|Range Description:||Yellow-bellied Weasel is found along parts of the Indian Himalaya through Nepal, Bhutan, North-east India and southern China east to Hong Kong, and in South-east Asia in northern and central Myanmar, northern and central Thailand, Lao PDR and Viet Nam, with one series of records in the Cardamom mountains of Cambodia (Pocock 1941, Duckworth and Robichaud 2005, Than Zaw et al. 2008, Pei et al. 2010, Ghimirey and Acharya 2012, Supparatvikorn et al. 2012, Abramov et al. 2013, Choudhury 2013, Phan et al. 2014). The southernmost record is from the Dalat Plateau, Viet Nam (Abramov et al. 2013). Historically, this species was much overlooked in South-east Asia, with no records from Thailand at all, and the few from Viet Nam all coming from the northern highlands. Its full southern extent is perhaps still not determined (Duckworth and Robichaud 2005). As of late 2014, there are no records from Bangladesh (Hasan Rahman pers comm. 2014), although it seems likely to occur in the evergreen forests of the north-east.|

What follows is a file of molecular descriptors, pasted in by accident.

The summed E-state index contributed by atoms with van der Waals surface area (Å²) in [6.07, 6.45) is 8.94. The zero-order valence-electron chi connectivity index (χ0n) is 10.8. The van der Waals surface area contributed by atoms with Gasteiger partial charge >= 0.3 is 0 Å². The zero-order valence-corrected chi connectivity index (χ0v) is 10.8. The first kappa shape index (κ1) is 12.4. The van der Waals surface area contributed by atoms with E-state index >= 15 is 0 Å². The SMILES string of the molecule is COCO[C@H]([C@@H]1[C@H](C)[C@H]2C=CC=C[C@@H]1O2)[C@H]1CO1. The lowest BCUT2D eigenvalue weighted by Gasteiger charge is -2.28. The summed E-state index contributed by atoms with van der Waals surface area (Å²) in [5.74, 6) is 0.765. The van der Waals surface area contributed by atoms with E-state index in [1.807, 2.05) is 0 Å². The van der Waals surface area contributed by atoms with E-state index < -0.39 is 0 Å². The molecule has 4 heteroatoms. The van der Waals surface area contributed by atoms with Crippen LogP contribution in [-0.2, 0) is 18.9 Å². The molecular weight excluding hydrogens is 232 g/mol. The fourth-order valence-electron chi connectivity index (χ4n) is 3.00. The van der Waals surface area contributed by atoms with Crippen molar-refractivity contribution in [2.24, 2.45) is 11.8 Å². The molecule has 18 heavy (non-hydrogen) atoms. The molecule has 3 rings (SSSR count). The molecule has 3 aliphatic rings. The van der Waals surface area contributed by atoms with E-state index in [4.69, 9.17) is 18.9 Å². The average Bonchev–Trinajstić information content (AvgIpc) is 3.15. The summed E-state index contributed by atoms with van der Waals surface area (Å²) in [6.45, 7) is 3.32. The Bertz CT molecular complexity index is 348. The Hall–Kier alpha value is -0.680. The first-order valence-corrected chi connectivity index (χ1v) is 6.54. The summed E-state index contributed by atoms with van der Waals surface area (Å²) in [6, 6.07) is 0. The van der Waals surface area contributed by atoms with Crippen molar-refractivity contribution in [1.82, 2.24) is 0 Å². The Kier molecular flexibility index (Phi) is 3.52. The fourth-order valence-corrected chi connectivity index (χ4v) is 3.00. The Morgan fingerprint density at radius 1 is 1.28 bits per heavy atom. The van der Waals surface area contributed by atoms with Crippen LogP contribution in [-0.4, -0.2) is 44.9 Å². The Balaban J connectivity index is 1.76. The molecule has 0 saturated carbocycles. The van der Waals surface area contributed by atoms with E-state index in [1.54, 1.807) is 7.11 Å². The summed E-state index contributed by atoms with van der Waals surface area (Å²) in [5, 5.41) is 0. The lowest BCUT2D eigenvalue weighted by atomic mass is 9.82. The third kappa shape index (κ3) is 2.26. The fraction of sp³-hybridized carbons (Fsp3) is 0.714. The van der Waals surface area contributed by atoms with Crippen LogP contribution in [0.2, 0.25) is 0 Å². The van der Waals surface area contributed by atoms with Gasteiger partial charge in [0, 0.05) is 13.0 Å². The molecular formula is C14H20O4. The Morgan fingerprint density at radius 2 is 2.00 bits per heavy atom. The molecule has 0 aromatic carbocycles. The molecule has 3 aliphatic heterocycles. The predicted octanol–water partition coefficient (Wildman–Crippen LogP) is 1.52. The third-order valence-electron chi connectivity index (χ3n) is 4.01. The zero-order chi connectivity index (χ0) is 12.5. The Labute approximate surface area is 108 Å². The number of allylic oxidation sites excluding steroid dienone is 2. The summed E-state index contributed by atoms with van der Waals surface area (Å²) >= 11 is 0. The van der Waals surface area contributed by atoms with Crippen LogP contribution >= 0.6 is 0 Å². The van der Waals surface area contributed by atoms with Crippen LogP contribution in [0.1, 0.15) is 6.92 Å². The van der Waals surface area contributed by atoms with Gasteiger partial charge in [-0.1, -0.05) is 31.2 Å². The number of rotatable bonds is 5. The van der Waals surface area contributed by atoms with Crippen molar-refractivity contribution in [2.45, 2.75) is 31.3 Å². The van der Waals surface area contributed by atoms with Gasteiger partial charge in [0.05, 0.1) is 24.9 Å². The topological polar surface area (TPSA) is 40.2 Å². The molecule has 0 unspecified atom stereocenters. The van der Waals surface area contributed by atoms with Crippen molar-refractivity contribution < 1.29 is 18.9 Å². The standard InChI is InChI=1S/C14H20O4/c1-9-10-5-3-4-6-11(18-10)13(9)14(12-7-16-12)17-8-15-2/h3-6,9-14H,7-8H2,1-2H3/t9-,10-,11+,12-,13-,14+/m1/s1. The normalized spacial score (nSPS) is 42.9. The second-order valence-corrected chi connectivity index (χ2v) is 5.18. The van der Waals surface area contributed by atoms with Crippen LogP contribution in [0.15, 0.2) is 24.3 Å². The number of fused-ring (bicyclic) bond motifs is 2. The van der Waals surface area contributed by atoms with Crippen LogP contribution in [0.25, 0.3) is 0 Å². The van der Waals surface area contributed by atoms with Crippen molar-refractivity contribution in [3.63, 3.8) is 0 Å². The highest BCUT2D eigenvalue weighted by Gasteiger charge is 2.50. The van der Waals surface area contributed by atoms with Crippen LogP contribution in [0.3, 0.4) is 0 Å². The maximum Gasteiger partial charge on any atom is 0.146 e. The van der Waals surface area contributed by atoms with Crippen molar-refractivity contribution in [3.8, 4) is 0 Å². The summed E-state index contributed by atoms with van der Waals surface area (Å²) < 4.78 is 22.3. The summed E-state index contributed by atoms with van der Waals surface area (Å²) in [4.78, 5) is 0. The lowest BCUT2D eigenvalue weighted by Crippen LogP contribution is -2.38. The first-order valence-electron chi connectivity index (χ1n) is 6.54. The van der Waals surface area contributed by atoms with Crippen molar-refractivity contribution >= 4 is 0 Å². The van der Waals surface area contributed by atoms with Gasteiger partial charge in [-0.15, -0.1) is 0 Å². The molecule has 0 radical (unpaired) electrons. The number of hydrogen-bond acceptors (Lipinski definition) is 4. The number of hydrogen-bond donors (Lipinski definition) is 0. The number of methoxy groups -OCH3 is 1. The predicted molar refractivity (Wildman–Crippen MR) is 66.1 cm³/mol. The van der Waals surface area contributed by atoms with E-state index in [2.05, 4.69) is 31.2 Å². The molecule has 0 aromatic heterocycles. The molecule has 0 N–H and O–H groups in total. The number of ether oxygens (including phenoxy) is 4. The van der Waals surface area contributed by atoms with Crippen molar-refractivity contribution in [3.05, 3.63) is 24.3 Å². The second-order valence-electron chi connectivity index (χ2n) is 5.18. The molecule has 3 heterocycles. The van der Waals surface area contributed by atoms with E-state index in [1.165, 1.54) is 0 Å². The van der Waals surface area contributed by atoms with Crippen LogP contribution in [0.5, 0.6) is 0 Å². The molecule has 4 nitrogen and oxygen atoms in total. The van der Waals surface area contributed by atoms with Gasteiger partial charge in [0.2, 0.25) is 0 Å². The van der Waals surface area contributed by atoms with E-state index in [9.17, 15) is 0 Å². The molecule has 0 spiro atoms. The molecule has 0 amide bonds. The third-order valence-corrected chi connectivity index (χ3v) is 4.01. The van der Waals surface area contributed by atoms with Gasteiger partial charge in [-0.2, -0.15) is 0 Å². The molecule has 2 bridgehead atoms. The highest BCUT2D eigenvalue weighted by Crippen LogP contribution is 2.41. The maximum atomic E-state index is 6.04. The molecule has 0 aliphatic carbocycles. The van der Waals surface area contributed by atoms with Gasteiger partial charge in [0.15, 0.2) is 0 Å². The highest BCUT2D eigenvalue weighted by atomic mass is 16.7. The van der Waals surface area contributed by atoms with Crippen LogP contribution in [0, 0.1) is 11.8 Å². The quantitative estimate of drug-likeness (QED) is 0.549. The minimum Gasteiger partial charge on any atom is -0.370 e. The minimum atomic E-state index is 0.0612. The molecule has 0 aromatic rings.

There is wide variation in altitudinal use over Yellow-bellied Weasel's range. In Hong Kong, it is found from close to sea-level to over 200 m (M.W.N. Lau pers. comm. 2006). In China, it has been recorded at 150 m on Hainan Island, at 1,415 m in north-western Guangxi, to 1,900 m in north-west Yunnan (Bosco P.L. Chan pers. comm. 2014) There is one record from Viet Nam at only 50 m, although most others traced by Roberton (2007) were in hills and mountains. Records from Cambodia, Lao PDR, Thailand and Myanmar are all from above 770 m, most from above 1,000 m (Than Zaw et al. 2008, Supparatvikorn et al. 2012, Phan et al. 2014) and given patterns of survey effort, it is safe to conclude that it does not typically inhabit the lowlands of South-east Asia west of the Annamite Mountains. In India it occurs mostly at 1,000-4,000 m (Choudhury 2013), in Bhutan up to 3,800 m (P. Yonzon pers. comm. 2006).